Elise Reedijk (18) won a historic bronze medal at the European Para Karate Championships and is giving clinics at the European Para Championships this week. “This is the moment to catch on and put para karate on the map.”
The European Para Championships 2023 (EPC2023) are meant to inspire people to get moving and play sports. Besides the ten different parasports that you can admire in Ahoy as well as the Rotterdam city center this weeks, you will also be introduced to other parasports explained by professionals during clinics. On Tuesday morning, for example, visitors could get acquainted with the still relatively unknown sport of para karate. Clinics are also given in goalball, wheelchair basketball and para badminton.
Last March, 18-year-old Elise Reedijk was the first Dutchwoman ever to compete in a European Para Karate Championship. In Spain, the G-sporter won a historic bronze medal and even beat the French world champion.
During the first day of competition at EPC2023, she welcomes visitors with a big smile on her face to introduce them to para karate. “It is immense fun to teach people. Just now a very young girl came by and I taught her her first ‘kata.’” Karate-katas are different movements, with steps and turns, trying to maintain perfect form.
It is Elise’s big dream to later teach karate to children. Every Wednesday she already has her own class at Budoschool Kai Sei in Zoetermeer. “By being able to give this clinic here, I also learn more about teaching myself and get new ideas to take back to the club.”
Alex Janssen, trainer at Budoschool Kai Sei, is pleased with the opportunity to conduct this clinic from the Karate-do Bond Nederland. “The goal today is to publicize para karate. We are working very hard in the Netherlands to bring the sport more to the attention. We want to make sure that people are going to find karate interesting, if they are still looking for a sport to practice.”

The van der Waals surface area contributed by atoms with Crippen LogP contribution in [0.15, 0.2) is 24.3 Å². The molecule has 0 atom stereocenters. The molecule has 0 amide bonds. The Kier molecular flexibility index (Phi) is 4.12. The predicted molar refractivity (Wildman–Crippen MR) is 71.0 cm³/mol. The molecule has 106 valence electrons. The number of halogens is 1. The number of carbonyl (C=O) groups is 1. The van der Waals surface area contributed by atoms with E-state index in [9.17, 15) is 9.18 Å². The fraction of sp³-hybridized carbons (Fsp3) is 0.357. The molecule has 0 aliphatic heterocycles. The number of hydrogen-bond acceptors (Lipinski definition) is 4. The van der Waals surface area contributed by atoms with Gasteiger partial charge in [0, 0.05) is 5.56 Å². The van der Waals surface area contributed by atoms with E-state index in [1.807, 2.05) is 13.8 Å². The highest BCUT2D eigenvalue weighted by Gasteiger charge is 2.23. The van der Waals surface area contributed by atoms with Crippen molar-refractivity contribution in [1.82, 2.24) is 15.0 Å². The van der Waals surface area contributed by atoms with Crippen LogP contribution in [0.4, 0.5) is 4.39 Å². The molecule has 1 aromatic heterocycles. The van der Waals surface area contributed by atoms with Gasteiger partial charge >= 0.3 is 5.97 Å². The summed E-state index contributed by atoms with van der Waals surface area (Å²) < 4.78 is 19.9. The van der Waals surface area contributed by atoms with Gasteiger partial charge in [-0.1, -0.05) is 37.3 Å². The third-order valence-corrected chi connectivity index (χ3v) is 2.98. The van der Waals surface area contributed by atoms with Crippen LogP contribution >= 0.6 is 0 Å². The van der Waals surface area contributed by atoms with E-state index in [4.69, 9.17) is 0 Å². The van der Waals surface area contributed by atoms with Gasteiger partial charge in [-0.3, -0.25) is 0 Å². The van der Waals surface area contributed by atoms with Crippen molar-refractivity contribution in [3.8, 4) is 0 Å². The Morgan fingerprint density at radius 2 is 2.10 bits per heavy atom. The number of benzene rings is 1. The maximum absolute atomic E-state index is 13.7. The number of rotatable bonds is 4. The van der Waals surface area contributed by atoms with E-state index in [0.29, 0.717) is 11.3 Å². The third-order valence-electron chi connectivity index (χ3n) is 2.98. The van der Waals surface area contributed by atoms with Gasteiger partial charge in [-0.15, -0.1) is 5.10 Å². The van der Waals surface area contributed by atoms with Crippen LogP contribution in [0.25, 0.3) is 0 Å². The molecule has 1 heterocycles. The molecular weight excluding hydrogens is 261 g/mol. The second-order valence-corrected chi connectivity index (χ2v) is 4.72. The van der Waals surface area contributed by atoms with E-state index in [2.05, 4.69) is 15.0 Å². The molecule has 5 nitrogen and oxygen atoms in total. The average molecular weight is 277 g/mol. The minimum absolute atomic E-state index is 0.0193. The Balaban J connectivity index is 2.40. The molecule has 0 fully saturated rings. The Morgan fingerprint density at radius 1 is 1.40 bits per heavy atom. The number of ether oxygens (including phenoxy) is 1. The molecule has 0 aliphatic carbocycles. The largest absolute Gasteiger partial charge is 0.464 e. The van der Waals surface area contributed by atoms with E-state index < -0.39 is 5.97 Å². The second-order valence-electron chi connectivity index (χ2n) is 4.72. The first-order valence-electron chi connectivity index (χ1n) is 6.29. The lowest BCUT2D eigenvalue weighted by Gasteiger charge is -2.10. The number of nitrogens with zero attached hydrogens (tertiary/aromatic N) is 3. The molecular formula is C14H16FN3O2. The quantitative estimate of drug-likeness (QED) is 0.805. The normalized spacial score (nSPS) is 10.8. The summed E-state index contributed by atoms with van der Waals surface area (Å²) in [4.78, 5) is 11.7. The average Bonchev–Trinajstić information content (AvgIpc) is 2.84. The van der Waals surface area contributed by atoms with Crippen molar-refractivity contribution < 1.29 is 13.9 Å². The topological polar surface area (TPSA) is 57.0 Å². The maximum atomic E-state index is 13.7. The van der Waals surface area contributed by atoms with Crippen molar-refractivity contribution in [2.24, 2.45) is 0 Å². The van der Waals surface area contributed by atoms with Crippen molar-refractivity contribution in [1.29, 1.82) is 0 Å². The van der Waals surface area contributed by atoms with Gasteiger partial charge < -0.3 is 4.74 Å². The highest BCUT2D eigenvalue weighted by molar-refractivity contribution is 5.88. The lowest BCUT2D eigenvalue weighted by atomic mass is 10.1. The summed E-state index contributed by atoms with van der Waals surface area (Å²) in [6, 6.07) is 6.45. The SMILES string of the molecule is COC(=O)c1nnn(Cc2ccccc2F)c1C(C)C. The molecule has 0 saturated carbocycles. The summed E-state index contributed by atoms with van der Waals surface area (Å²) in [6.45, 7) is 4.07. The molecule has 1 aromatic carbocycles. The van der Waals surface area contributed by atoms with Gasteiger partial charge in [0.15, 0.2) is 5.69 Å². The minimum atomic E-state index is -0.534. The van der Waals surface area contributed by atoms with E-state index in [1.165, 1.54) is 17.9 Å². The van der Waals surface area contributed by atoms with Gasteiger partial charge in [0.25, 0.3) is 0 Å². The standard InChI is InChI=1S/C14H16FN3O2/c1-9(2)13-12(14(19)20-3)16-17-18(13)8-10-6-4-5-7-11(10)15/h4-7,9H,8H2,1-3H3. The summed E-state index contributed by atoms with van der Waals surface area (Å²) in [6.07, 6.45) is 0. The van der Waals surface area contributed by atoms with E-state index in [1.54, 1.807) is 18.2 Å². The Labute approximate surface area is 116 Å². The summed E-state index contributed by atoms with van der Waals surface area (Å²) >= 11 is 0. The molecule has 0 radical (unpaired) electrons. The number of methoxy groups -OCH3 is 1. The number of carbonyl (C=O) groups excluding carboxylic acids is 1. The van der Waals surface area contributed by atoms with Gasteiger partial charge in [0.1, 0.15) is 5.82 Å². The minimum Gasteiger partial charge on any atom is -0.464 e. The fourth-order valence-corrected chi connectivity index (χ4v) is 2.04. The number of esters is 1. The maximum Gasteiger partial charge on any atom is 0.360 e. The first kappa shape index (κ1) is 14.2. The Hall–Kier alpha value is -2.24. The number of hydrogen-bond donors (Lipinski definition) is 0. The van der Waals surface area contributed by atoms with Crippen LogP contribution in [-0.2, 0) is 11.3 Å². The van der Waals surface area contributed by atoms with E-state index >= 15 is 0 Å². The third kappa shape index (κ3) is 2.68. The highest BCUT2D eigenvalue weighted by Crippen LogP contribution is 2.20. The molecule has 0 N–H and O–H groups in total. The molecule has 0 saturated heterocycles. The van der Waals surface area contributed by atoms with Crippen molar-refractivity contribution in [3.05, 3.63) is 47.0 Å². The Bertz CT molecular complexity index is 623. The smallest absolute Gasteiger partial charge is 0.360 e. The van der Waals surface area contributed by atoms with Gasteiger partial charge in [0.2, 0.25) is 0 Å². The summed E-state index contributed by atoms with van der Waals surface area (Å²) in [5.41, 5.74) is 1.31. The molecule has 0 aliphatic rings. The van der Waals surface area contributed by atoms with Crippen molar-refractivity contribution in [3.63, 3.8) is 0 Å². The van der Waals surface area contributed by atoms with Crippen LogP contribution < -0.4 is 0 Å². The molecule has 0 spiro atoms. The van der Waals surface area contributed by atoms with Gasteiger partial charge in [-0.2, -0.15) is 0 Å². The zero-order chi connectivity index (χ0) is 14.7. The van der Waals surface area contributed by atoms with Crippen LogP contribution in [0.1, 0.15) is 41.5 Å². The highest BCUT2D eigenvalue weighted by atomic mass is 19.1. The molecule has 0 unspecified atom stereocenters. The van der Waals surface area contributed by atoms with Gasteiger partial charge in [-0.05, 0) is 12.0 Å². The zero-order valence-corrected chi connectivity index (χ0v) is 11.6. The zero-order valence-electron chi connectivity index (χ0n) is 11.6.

Karate is a difficult sport, but when you have a disability you get an extra challenge, Janssen states. Despite that, he’s proud to see the high level of these parasports. “People who are completely visually impaired make a twisted jump kick in the air and don’t fall. They show no balance disturbance in the process. That’s such an immense challenge, but so it can be done.”
This October, Elise will make her debut at the World Championships in Budapest. This is also the first time in the history of Dutch karate. National para karatecoach Madelon Janssen-Staat is enormously proud of her pupil. “The sport is still really in its infancy in the Netherlands and with her bronze medal at the European Championships we have created a historic moment for the Netherlands. Now is the moment we have to move on and can put para karate more on the map.”
By being at this event, the national coach also notices that her group is presenting itself more and more as a family. “We love being together. Our athletes finally have a stage to feel, despite the limitation, that they are allowed to be there too.” For the World Cup, the national coach has no expectations for Elise. “I want to teach her to keep both feet on the ground, because that’s how I am myself. We have to enjoy it and it’s a party to be there. Just let the audience see what your passion is and something beautiful will come out of it.”